Bulls, purchased or home raised, are large capital investments that need to guarantee a return on the investment. However, the bull is often the nutritionally forgotten or most marginalized component of the beef cattle enterprise. This is unfortunate because proper bull management, particularly nutrition, is vital to ensure the long term viability of the beef cattle enterprise.
The bull contributes one half of the genetics to each calf crop; without a functional bull that contribution and an adequate calf crop is not realized. Therefore, proper and adequate nutritional management of the herd bulls is paramount to the breeding season success and economic viability of the beef enterprise.
Nutritional management of the herd bull necessitates planning to ensure success. In light of the tightening of feed supplies, adequate planning is both nutritionally and financially imperative.
Nutritional Management of Beef Bulls
There are a number of well defined nutritional periods during a bull's life:
1. Pre puberal pre weaning.
2. Pre puberal post weaning to 30 to 60 days pre breeding.
3. Conditioning prior to the breeding season.
4. Management during the breeding season.
5. Management after the breeding season.
Pre weaning: During this period, the bull is at the dam's side and nutrition during this period is likely adequate to ensure normal growth and development. Exceptions would be indicated when the dam's nutritional environment limits milk production.
Creep feeding of potential herd sire bulls is utilized in some instances. Currently, there is little or no data that have evaluated the long term effects of creep feeding on bull performance.
Post weaning: This period of nutritional development should allow the bull to grow at nearly the bull's genetic potential. The nutritional design of many growing programs or bull test station diets is a concentrate based, low roughage, high energy diet. The goal of this period is to grow the bulls rapidly, but avoid excessive fat development.
The nutritional program should also be designed to avoid digestive upsets or affect soundness. The high energy, high plane of nutrition also stimulates the onset of puberty, particularly in later maturing breeds. Adequate research indicates that either under or over nutrition during this period can have detrimental effects on bull development, attainment of puberty and semen quality.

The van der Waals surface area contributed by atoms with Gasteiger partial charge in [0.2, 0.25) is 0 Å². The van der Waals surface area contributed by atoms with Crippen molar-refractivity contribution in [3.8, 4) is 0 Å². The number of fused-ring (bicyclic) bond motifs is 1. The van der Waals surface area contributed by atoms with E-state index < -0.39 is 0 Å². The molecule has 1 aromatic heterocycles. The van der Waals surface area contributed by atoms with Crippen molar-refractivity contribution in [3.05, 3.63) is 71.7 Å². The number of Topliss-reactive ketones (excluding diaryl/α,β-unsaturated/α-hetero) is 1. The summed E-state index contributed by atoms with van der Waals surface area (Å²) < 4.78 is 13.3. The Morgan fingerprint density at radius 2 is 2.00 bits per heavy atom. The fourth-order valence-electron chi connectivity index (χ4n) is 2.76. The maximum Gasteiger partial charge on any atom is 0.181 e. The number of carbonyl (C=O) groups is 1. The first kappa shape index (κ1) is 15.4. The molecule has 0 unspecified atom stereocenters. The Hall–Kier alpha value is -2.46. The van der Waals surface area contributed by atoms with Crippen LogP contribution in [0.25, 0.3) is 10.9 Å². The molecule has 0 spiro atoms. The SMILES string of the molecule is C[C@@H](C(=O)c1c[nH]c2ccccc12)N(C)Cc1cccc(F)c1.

Well designed bull test diets or purebred bull breeders with sound development programs should allow bulls to express their growth potential without any deleterious effects on future performance.
Conditioning prior to the breeding season: This period is the most important next to the development phase, but that could be debated. Not only do growing bulls need this conditioning period, but mature bulls need to be conditioned before entering service during the breeding season.
Growing bulls generally have just gone through the development phase which consisted of high energy, concentrate based diet. As such, these bulls need to be cycled down from that high plane of nutrition. That means there needs to be a transition from the test diet or development diet to a conditioning or maintenance diet that is often forage based. The transition to a forage based diet often occurs when the bulls are losing their teeth, compounding the stress of the diet transition.
The conditioning period should be around 60 days. This time frame should allow adequate time for the bulls to adjust to a new diet. For well conditioned bulls, this time frame will allow bulls to moderate their fat cover and "harden up;" likewise thin bulls will have adequate time to increase their body condition if required.
Additionally, the 60 day timeframe provides adequate time for the sperm population to turn over and quality sperm to develop prior to the bull entering breeding service. The bull should enter the breeding season in a body condition score of 5.5 to 6.5 (9 point scale). This body condition score provides the bull adequate body reserves to draw upon during the defined breeding season.
Nutrition during the breeding season: The nutritional environment during this period is almost always the same as the cowherd. Therefore, special nutritional attention for bulls is nearly impossible. As a result, the conditioning period prior to initiation of the breeding season becomes all the more important.
Bulls, during the breeding season, can lose from 100 to 400 lbs. of body weight which equates to a loss of 1 to 4 units of body condition score. The amount of body weight and body condition loss will be influenced by the age of the bull, prior body condition, length of the breeding season, level of activity experienced by the bull, and breed type of the bull.
Young bulls and terminal sire type bulls in the Gulf Coast environment will likely lose more body weight and condition during the breeding season compared to older or maternal type bulls in the Gulf Coast environment.
Nutrition after the breeding season: The bulls, after the breeding season, likely will need some attention to restore their body weight and body condition. The amount of body weight and body condition that needs to be replaced after the breeding season can be considerable, depending upon how much body weight and body condition the bull mobilized.
A 2,000 lb. bull that loses 200 pounds could require up to 1,200 lbs. of 65 percent TDN feed to fully regain all of the body weight that was mobilized. As mentioned previously, young bulls and terminal sire type bulls likely will lose more body weight.